Motiva Hosts Q&A Workshop for SE Texas Businesses
by Colin Guy The Beaumont Enterprise, Texas
January 25, 2008
Port Arthur native Joan Jones hopes Motiva Enterprise's commitment to working with local companies as it expands its refinery will be a boon for her son's radiator repair business.
Jones, one of several dozen people attending Motiva's contracting workshop Wednesday, said she also hopes the labor-intensive, multi-billion dollar project will generate new business for her daughter's catering company and for a family-owned salon.
Jones told The Enterprise that as a construction worker, she understands how difficult running routine errands, such as getting a haircut, can be for people often working or sleeping during standard business hours.
She attended Wednesday's workshop at the Robert A. "Bob" Bowers Civic Center to find out if Motiva would like for the salon to extend its hours to accommodate the thousands of extra employees and contractors that will be working on the refinery expansion.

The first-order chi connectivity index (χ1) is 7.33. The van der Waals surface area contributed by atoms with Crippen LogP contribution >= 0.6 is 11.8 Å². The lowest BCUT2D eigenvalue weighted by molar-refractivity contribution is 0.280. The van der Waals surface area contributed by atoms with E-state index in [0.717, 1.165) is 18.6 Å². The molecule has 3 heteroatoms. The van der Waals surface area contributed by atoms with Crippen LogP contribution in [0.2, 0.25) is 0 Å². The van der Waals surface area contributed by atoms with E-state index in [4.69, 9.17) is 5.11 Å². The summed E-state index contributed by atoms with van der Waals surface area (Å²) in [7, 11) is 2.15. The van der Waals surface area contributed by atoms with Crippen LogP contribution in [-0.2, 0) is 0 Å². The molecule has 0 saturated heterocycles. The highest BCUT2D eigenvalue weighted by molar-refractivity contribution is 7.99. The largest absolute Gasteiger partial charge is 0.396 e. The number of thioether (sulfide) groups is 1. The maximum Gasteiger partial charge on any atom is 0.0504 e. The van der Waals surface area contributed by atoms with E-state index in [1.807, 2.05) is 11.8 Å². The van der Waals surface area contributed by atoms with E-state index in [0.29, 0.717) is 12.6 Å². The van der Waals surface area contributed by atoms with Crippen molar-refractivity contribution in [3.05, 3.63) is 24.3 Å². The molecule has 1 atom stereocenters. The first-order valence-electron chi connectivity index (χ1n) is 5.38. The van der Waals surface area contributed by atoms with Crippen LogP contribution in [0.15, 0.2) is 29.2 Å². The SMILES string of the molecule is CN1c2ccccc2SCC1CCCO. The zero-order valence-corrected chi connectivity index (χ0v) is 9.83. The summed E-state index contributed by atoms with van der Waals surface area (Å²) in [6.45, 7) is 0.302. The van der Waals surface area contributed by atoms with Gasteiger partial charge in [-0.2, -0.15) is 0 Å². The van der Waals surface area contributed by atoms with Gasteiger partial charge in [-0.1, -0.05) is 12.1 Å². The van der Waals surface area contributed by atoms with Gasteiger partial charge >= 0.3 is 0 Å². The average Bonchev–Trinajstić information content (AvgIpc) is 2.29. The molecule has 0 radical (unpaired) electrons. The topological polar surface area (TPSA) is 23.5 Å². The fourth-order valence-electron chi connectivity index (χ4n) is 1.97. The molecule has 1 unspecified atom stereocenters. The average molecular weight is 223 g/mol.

"We know the need and we talk about it often, but we didn't know where to get started, or how," she said.
Wednesday's event, hosted by state Rep. Joe Deshotel, was intended to put local business owners like Jones in touch with Motiva procurers and answer any questions the vendors, suppliers and contractors have about the bidding process.
Motiva Project Integration Manager Rick Strauss told The Enterprise that businesses present at the meeting included everything from pipe and steel fabricators to truck drivers, caterers and dirt farm owners.
Strauss said some indicated they attended to decide whether or not to launch a new business, hoping the new enterprise might receive a boost by getting contracts from Motiva.
"As part of this process, we're trying to not only make sure people learn how the process works, but make sure they understand what we are looking for," Strauss said.
Bob Perry, representing Orange-based Bridgefield Electrical Services, said his company hopes to land some of the contracts for electrical and instrumentation work on the expansion project. Some components of the expansion may be too big for his company, which employs about 45 people, but Perry said he expects the project's scale means some work would be a fit for his company.
"It'll be interesting to see what's available, there's so much here," he said. "(We could get) some of the off-site work. Obviously the big, big stuff you don't necessarily want to go after. We would like to get some of the stuff that falls between the cracks."
Copyright (c) 2008, The Beaumont Enterprise, Texas. Distributed by McClatchy-Tribune Information Services.